Again venting is the main issue....
 
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Old 01-15-14, 06:52 AM
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Hmmm, this sounds like it might be more expensive than I was hoping. I don't think building an out-building would do me much good either unless I elevated the building to be about the BFE. Not to mention there really isn't a "good" place to put something that wouldn't be an eye sore.

Maybe having the basement filled a bit more is going to be the easiest option.
 
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Old 01-15-14, 06:58 AM
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Hmmm, this sounds like it might be more expensive than I was hoping.
Is the garage attached?? That may be best.. Put up on blocks.. But you will need a lolly column per code...

What are you really saving on flood insurance moving it?

If its a lot then a small outhouse/shed to house the boiler is a cheaper alternative IMO...
 
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Old 01-15-14, 07:06 AM
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Is the garage attached?? That may be best.. Put up on blocks.. But you will need a lolly column per code...

What are you really saving on flood insurance moving it?

If its a lot then a small outhouse/shed to house the boiler is a cheaper alternative IMO...

Read more: http://www.doityourself.com/forum/bo...#ixzz2qTncsA2y
The garage is "attached" but not really. There is no access from the garage to the house, it is basically just pushed up against the house. So really the garage isn't part of the house at all. It is on a slab and the slab is about 3-4 feet below the top of the foundation. It is a really weird setup.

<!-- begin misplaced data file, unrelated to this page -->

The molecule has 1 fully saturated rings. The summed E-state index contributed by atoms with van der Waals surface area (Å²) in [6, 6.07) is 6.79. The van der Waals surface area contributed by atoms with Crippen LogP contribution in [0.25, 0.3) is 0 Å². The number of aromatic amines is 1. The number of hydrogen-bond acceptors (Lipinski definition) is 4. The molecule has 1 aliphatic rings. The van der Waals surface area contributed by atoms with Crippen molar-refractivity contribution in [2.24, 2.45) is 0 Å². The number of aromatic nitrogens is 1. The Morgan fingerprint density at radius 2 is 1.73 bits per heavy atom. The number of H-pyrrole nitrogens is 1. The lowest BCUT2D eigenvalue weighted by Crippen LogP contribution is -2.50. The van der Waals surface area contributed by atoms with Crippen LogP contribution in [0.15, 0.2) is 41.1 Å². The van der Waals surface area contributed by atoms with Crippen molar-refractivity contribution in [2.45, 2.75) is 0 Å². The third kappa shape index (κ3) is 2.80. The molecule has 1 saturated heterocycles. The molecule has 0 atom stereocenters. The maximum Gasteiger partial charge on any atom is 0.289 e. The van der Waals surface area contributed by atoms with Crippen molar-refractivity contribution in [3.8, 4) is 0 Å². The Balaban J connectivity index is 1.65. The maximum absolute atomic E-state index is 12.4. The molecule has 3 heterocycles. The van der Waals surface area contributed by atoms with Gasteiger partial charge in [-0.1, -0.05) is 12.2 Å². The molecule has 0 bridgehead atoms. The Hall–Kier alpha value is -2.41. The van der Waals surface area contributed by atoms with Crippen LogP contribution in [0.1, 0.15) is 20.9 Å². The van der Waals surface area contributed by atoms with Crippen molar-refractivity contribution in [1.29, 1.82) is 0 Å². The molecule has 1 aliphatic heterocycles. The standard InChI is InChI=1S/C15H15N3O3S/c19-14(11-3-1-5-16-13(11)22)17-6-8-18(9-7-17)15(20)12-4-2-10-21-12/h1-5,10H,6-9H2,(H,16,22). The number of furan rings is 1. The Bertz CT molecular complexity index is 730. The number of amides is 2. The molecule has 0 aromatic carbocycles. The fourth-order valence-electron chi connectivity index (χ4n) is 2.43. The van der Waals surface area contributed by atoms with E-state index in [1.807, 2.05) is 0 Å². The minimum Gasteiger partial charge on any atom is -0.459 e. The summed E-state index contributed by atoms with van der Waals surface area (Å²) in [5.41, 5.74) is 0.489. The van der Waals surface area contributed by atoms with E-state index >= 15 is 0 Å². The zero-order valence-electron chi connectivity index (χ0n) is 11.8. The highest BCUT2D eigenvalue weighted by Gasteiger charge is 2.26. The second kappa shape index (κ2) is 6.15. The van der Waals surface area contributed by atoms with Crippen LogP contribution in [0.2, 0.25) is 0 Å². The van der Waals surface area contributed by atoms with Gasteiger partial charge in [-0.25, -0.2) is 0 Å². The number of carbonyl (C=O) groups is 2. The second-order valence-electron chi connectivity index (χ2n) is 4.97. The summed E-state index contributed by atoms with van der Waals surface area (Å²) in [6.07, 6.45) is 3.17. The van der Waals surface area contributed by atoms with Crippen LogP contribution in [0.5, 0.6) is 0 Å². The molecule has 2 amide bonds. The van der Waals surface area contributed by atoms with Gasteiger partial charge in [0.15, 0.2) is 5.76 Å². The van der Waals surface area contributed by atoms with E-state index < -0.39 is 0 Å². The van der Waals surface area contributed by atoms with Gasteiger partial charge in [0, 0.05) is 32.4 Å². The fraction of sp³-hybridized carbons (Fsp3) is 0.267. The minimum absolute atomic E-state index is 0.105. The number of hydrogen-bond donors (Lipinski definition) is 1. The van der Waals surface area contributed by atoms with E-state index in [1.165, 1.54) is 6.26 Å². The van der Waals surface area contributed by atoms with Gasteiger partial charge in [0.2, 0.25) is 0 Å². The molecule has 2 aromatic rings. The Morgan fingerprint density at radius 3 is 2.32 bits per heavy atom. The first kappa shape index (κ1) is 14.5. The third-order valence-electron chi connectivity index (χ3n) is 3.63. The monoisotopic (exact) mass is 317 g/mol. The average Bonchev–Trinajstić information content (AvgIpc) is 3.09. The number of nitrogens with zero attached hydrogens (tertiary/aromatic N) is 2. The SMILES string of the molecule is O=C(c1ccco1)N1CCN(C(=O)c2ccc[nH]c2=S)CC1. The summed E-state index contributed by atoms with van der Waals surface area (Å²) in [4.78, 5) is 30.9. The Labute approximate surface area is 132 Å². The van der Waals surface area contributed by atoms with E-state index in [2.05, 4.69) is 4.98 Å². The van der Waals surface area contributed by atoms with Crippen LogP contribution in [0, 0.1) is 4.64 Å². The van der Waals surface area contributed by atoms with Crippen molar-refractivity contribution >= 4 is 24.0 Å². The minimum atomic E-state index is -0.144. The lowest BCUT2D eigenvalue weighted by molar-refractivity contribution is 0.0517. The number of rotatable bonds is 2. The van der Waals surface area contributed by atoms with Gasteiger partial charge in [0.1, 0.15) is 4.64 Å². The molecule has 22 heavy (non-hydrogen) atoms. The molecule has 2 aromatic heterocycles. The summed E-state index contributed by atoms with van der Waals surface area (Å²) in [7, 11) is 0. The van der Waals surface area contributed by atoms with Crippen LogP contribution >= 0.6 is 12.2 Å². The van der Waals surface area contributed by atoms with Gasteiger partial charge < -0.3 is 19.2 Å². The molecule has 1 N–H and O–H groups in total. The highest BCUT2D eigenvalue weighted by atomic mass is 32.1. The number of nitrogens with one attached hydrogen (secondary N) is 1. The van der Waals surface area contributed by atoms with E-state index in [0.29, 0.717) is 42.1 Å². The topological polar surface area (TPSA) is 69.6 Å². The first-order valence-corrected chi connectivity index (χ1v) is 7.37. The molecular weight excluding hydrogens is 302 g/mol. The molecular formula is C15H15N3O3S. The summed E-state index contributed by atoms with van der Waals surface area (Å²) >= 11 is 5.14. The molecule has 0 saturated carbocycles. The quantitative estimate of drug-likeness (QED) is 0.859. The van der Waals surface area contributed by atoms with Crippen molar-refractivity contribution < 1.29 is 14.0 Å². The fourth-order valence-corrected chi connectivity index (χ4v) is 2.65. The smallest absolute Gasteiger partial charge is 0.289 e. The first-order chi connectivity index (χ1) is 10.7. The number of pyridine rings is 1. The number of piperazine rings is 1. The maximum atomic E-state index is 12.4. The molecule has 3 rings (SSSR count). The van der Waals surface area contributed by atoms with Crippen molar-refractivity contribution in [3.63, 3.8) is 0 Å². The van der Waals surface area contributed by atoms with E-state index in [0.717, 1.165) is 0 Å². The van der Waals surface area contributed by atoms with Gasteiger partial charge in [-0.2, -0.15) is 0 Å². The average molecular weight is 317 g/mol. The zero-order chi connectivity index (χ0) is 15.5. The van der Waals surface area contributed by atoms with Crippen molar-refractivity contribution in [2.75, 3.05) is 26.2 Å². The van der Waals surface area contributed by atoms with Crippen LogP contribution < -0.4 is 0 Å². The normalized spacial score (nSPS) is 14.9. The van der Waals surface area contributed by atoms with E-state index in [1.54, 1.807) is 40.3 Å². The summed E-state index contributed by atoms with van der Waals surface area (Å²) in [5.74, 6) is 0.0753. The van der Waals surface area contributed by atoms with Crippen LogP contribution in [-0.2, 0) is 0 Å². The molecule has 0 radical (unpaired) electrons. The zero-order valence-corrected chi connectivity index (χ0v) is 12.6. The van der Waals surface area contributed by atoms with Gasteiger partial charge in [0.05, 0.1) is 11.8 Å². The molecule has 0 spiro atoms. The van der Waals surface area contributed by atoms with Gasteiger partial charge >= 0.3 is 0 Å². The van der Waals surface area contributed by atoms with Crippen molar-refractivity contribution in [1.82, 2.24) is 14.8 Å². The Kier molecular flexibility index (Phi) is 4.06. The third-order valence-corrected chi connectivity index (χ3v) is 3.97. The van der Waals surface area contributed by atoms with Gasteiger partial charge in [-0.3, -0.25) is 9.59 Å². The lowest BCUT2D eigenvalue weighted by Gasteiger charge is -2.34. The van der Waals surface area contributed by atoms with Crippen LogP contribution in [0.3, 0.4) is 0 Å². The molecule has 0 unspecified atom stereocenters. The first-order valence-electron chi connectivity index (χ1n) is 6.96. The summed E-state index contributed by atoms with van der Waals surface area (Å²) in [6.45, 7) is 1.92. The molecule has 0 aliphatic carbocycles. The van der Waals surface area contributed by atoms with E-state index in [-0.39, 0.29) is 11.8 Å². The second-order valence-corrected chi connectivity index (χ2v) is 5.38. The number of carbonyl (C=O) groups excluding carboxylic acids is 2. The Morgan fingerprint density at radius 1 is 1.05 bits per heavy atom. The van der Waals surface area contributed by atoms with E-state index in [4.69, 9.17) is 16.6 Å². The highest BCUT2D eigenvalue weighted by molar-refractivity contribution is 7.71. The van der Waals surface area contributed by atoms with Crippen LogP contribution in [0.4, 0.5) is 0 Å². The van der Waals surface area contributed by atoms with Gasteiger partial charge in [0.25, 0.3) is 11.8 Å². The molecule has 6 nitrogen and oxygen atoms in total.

Right now my flood insurance went from $1400 a year to $3000 a year. If I get the basement filled in some more so the height is less than 5 feet, the premium goes back down to the $1400ish number. Baesd on my understanding, if I relocate the boiler so it is above the BFE, then I might be able to save even more and get the premium below the $1400 number but I have my insurance agent looking in to that.

So if I put it in the garage, I wouldn't have to lolly column it since the garage is on a slab. And the rough estimate that I have for the fill delivered is about $500.
 
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Old 01-15-14, 08:55 AM
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I wouldn't have to lolly column it since the garage is on a slab
The column isn't for support, it's to keep vehicles from running into the boiler.
 
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Old 01-15-14, 09:39 AM
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The column isn't for support, it's to keep vehicles from running into the boiler.
Haha, thanks for the clarification. Shows you how much I know I guess.
 
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Old 01-15-14, 08:44 PM
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Maybe I am reading this incorrectly but if all you need to do is raise the "floor" of the crawlspace another four inches to qualify for the lower insurance rate then moving the boiler to the left so that the air intake and exhaust vent were in the same joist cavity where they exit the house and then installing a "housekeeping pad" on the new floor should qualify. This would raise the base of the boiler maybe six to ten inches from where it is now and still allow for maintenance.

How high did the flood water reach, or has it never flooded but is just in the flood plain?